The Senate voted to renew against the war against Jugurtha in 109 B.C., and legions under command of consul Quintus Caecilius Metellus were once more dispatched, and once more frustrated by the hit-and-run elusiveness of the Berber horsemen. The war dragged on, and the ambitious Gaius Marius, a client of Metellus now serving as his legatus, returned to Rome and ran to succeed Metellus as consul, promising a swift end to the war. Marius, campaigning against the corruption of the ruling families, was elected and began his historic reforms of the Roman army which were undoubtedly effective, but would in time fatally destabilize the republic.
Marius returned to Numidia late in 107 B.C. and resumed the war which, despite Marius's reforms to the legions, defied quick resolution. Jugurtha still relied on the superior mobility of his horsemen to harass the legions without giving decisive battle, denying Marius the chance to demonstrate the effectiveness of his new legions. Marius' subordinate, the quaestor Lucius Cornelius Sulla, though proposed a political solution based on turning Jugurtha's ally, Bocchus I, king of Mauretania, against him. Sulla was dispatched in 106 B.C. to Mauretania, and succeeding in his mission, persuaded Bocchus to betray Jugurtha, ending the war. Bocchus was awarded several cities in western Numidia, and the rest of Numidia ruled by tribal princes dominated by Rome.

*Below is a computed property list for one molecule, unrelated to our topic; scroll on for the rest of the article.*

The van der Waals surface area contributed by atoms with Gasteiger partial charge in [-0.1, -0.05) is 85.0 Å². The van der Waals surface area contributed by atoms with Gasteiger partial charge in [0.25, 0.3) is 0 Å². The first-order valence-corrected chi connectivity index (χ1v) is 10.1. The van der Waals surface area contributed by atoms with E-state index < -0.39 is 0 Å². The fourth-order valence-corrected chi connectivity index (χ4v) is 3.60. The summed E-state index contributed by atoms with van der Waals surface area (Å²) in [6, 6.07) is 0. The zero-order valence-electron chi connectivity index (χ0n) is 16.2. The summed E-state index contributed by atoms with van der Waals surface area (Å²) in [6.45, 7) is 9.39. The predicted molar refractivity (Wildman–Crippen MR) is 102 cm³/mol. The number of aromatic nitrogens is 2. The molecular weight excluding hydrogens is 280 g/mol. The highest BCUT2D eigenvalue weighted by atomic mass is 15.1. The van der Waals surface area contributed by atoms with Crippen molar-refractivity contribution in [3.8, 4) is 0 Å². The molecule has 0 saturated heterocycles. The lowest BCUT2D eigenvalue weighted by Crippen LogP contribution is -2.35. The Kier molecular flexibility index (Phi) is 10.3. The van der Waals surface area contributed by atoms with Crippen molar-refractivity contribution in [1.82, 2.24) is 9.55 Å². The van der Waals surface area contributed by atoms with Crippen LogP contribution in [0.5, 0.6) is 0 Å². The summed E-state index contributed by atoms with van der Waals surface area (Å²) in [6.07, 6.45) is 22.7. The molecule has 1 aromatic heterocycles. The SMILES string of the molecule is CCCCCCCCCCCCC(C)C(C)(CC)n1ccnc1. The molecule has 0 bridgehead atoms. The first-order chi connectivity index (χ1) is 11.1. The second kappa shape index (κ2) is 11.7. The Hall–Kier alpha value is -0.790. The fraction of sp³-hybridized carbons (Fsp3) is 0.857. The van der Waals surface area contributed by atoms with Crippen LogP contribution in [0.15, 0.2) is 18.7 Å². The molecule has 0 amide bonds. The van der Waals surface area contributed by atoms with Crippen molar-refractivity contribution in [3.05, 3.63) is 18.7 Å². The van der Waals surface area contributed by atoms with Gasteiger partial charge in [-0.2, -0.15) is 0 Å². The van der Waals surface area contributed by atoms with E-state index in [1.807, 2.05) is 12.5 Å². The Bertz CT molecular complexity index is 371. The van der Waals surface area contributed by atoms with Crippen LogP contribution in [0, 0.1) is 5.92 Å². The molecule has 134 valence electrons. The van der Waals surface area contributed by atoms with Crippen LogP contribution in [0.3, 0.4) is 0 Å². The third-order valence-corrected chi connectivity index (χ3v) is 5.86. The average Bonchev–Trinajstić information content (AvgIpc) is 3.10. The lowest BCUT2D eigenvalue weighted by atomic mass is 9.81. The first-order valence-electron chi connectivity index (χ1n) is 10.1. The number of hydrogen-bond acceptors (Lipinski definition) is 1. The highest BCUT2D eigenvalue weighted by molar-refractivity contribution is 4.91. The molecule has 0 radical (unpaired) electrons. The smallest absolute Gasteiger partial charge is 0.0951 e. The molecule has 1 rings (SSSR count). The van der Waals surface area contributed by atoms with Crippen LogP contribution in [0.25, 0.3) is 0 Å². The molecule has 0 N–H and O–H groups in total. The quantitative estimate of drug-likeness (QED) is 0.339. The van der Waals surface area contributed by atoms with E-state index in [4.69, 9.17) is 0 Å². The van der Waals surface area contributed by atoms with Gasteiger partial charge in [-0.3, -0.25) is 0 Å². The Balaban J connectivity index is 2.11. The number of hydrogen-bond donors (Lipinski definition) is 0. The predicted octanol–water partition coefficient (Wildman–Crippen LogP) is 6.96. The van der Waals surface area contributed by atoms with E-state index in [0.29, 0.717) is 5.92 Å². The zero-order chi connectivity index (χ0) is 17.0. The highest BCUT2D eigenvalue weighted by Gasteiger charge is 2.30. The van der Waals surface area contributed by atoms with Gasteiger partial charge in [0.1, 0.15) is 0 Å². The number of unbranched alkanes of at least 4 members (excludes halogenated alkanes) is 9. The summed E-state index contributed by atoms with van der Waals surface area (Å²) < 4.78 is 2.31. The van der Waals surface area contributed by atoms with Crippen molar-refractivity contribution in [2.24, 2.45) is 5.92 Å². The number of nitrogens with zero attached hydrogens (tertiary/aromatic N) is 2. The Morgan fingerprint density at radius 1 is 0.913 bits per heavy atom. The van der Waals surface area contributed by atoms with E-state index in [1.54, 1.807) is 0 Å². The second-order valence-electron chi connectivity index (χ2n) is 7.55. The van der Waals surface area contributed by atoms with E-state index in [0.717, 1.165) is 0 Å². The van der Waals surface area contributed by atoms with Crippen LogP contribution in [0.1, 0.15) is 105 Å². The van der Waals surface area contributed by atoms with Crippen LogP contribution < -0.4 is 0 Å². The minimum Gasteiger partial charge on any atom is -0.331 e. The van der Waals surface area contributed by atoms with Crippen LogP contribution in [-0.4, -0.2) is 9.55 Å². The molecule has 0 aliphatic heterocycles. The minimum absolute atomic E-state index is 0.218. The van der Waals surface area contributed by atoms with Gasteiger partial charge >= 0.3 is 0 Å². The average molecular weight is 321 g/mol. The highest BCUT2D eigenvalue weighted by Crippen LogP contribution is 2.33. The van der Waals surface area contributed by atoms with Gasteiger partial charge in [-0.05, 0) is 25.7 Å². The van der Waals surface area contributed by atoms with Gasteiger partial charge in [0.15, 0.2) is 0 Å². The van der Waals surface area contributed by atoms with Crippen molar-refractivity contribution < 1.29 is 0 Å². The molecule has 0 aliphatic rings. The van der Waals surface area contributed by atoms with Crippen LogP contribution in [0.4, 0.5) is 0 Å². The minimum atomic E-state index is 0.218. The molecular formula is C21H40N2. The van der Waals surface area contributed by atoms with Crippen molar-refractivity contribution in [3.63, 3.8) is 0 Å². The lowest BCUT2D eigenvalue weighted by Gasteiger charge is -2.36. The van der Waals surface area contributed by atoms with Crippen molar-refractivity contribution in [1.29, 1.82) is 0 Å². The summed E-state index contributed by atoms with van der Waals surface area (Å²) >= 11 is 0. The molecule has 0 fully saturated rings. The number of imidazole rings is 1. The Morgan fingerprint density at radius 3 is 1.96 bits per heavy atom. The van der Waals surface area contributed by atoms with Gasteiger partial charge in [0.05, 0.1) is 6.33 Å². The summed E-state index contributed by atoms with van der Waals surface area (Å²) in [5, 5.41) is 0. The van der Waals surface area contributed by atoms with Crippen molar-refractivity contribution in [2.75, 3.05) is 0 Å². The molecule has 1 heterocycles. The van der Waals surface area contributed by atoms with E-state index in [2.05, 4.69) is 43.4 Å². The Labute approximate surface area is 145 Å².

In the series Spartacus, it is far more likely that Barca is a survivor of the Roman conquest of a Carthaginian city given to the Numidians and then reconquered during the Jugurthine War, than a survivor of the conquest of Carthage itself, since the destruction of Carthage occurred approximately 70 years before the Third Servile War.
After Cato the Younger was defeated by Julius Caesar, Cato committed suicide (46 BC) in Utica, and Numidia became briefly the province of Africa Nova until Augustus restored Juba II (son of Juba I) after the Battle of Actium. Soon afterwards, in 25 BC, Juba was transferred to the throne of Mauretania, and Numidia was divided between Mauretania and the province of Africa Nova. Under Septimius Severus (193 AD), Numidia was separated from Africa Vetus, and governed by an imperial procurator. Under the new organization of the empire by Diocletian, Numidia was divided in two provinces: the north became Numidia Cirtensis, with capital at Cirta, while the south, which included the Aurès Mountains and was threatened by raids, became Numidia Militiana, "Military Numidia", with capital at the legionary base of Lambaesis. Subsequently however, Emperor Constantine the Great reunited the two provinces in a single one, administered from Cirta, which was now renamed Constantina (modern Constantine, Algeria) in his honor. Its governor was raised to the rank of consularis in 320, and the province remained one of the seven provinces of the diocese of Africa until the invasion of the Vandals in 428 AD, which began its slow decay, accompanied by desertification. The province remained under Vandal rule, but was effectively limited to the coastal areas by Berber raids. It was restored to Roman rule after the Vandalic War, when it became part of the new praetorian prefecture of Africa.